Posted on June 23, 2023

How U.C. Berkeley Tried to Buoy Enrollment of Black Students Without Affirmative Action

Sharon Bernstein, Reuters, June 18, 2023

In the 25 years since California voters banned all consideration of race in college admissions, the state has spent more than $500 million to help create diverse student bodies across the University of California system – with some success.

Yet in classes at the University of California at Berkeley, philosophy major James Bennett, who is Black and Filipino, sees almost no one who looks like him.

“I’ve only met two other Black students within all of my classes that I’ve been in,” said Bennett, who enrolled at the system’s flagship school in 2021.

The U.S. Supreme Court is expected to rule this month in a pair of cases that could end affirmative action in college admissions nationwide. If that happens, universities that have used race-conscious admissions to boost enrollment of minority students will look to California, one of nine states that already prohibits such considerations at its public colleges.

California has pioneered race-blind efforts in college admissions by using factors such as socio-economic status and location to identify disadvantaged students, many of whom are from immigrant or diverse ethnic backgrounds.

Those efforts helped the state’s top public colleges make up much of the ground lost in diversity in the years right after California voters passed the ban on affirmative action in 1996.

Black and Hispanic student enrollment at many U.C. campuses still lags the state’s general population, however.

Berkeley, the system’s most elite school based on high school GPA, offers the starkest example of the struggle to boost their numbers, particularly for Black students. In the fall 2022 freshman class, just 228 out of nearly 7,000 students – about 3% – identified as Black.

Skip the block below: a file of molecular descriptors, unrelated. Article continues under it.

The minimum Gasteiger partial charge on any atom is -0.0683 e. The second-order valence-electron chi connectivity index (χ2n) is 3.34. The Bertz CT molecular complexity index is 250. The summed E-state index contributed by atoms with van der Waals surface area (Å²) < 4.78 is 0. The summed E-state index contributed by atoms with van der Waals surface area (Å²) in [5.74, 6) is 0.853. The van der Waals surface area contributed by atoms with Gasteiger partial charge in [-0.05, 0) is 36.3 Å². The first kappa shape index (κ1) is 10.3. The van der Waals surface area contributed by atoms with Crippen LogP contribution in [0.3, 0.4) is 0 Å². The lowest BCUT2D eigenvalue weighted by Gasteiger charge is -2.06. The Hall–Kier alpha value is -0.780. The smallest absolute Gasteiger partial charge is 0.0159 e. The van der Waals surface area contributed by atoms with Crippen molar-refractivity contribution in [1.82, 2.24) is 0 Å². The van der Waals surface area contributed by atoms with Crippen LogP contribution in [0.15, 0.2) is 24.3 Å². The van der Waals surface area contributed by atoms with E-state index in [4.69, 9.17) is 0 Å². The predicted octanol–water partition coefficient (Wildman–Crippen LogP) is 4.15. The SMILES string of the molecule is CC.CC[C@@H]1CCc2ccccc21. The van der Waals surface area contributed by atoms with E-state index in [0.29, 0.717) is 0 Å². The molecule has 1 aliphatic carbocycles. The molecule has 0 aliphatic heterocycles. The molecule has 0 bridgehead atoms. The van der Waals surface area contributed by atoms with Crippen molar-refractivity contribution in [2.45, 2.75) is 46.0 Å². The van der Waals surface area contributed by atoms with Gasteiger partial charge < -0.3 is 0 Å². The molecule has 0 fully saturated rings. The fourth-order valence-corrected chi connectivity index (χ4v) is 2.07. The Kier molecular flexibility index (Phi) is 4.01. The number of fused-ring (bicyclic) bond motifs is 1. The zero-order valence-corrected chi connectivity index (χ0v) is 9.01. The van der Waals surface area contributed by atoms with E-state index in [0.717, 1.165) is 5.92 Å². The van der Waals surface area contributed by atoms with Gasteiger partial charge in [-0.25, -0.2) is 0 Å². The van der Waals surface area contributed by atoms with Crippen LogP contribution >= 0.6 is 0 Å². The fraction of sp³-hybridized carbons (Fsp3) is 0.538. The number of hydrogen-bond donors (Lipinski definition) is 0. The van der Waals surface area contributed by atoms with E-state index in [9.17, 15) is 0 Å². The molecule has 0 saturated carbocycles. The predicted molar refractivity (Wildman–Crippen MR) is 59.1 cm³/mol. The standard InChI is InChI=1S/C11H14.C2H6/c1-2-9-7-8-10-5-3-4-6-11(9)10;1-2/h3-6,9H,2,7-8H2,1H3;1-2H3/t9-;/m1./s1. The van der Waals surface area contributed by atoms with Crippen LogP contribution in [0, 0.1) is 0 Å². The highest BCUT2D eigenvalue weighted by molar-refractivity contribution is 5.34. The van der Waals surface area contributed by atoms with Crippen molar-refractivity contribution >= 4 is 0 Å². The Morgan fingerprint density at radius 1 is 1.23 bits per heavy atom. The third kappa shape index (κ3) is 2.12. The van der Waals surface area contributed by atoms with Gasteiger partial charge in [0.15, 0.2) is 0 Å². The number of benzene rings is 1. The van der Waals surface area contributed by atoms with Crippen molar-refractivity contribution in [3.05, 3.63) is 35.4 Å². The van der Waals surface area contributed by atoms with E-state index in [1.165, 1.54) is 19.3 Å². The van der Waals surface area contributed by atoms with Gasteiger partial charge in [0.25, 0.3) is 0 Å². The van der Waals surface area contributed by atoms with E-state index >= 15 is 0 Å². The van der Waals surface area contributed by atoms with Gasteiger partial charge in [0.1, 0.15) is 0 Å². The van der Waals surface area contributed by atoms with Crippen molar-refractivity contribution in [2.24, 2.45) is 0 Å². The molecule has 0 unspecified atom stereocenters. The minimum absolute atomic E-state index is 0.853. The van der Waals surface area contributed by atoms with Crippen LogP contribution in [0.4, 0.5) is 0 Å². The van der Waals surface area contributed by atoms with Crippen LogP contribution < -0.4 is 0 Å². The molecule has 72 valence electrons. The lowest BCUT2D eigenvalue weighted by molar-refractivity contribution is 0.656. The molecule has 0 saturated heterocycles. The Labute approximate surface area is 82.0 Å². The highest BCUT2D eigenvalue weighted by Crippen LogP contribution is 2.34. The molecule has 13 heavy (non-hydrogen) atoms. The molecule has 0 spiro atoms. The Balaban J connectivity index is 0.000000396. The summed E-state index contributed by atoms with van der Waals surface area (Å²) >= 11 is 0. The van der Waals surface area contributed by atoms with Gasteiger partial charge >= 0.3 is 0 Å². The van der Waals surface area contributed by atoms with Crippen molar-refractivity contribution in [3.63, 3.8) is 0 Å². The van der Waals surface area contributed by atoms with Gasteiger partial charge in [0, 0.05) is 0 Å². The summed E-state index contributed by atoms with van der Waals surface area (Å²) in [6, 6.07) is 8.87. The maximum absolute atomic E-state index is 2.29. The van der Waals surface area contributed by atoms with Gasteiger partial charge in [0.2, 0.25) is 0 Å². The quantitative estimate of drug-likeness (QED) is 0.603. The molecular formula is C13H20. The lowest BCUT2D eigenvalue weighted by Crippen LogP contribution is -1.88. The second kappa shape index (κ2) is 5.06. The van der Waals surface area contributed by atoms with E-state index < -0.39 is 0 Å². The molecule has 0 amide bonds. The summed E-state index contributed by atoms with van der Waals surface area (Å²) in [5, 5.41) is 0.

Femi Ogundele, Berkeley’s associate vice chancellor of enrollment and dean of undergraduate admissions, who joined Berkeley from Stanford in 2019, said the U.C. system needed to better reflect the broader demographic breakdown of the state, one of the most diverse in the nation.

According to the latest census data, the state’s population is 6.5% Black, 40% Hispanic, 35% white, 16% Asian and 1.7% Native American.


The dearth of Black students has itself complicated recruitment efforts to expand their ranks, despite its distinction as the top public university in U.S. News and World Report’s list of Best Global Universities, and the campus’ reputation for progressive politics. {snip}

Ogundele, who has made improving diversity a centerpiece of his work, came to Berkeley to bolster recruitment and diversity.


In the fall of 1998, after the Proposition 209 ballot initiative banning affirmative action went into effect, the number of Black and Hispanic students immediately dropped across U.C. campuses.


At Berkeley, the state-funded bridges Multicultural Resource Center has worked to increase applicants from under-represented backgrounds and then offer food, counseling and other support once they arrive.

Allexys Cornejo, born to a teenage mom in a Salvadoran refugee family and a C-student in high school, said outreach from the bridges program while she was attending community college helped her get into Berkeley {snip}

Freshman enrollment of Hispanic students across the nine U.C. campuses stood at 27% in 2022, up dramatically from 15% in 1995 before affirmative action ended, but still well below population figures. Berkeley’s figures last year were among the lowest in the system.

Black student enrollment across the system – which hovered at 3 or 4% for decades after the affirmative action ban – last year rose to 5%.

While other campuses in the system have struggled to enroll Black students, the issue has been particularly painful at Berkeley, which under affirmative action had exceeded the system overall in enrollment of Black students. Even with its efforts in recruitment and retention, Black students represented only 3% of the incoming 2022 freshman class, or about half of what they represented in 1995.

Asian students made up 43% of Berkeley’s freshmen in the fall of 2022, up from 37% in 1995. White students accounted for 20%, down from 30% under affirmative action.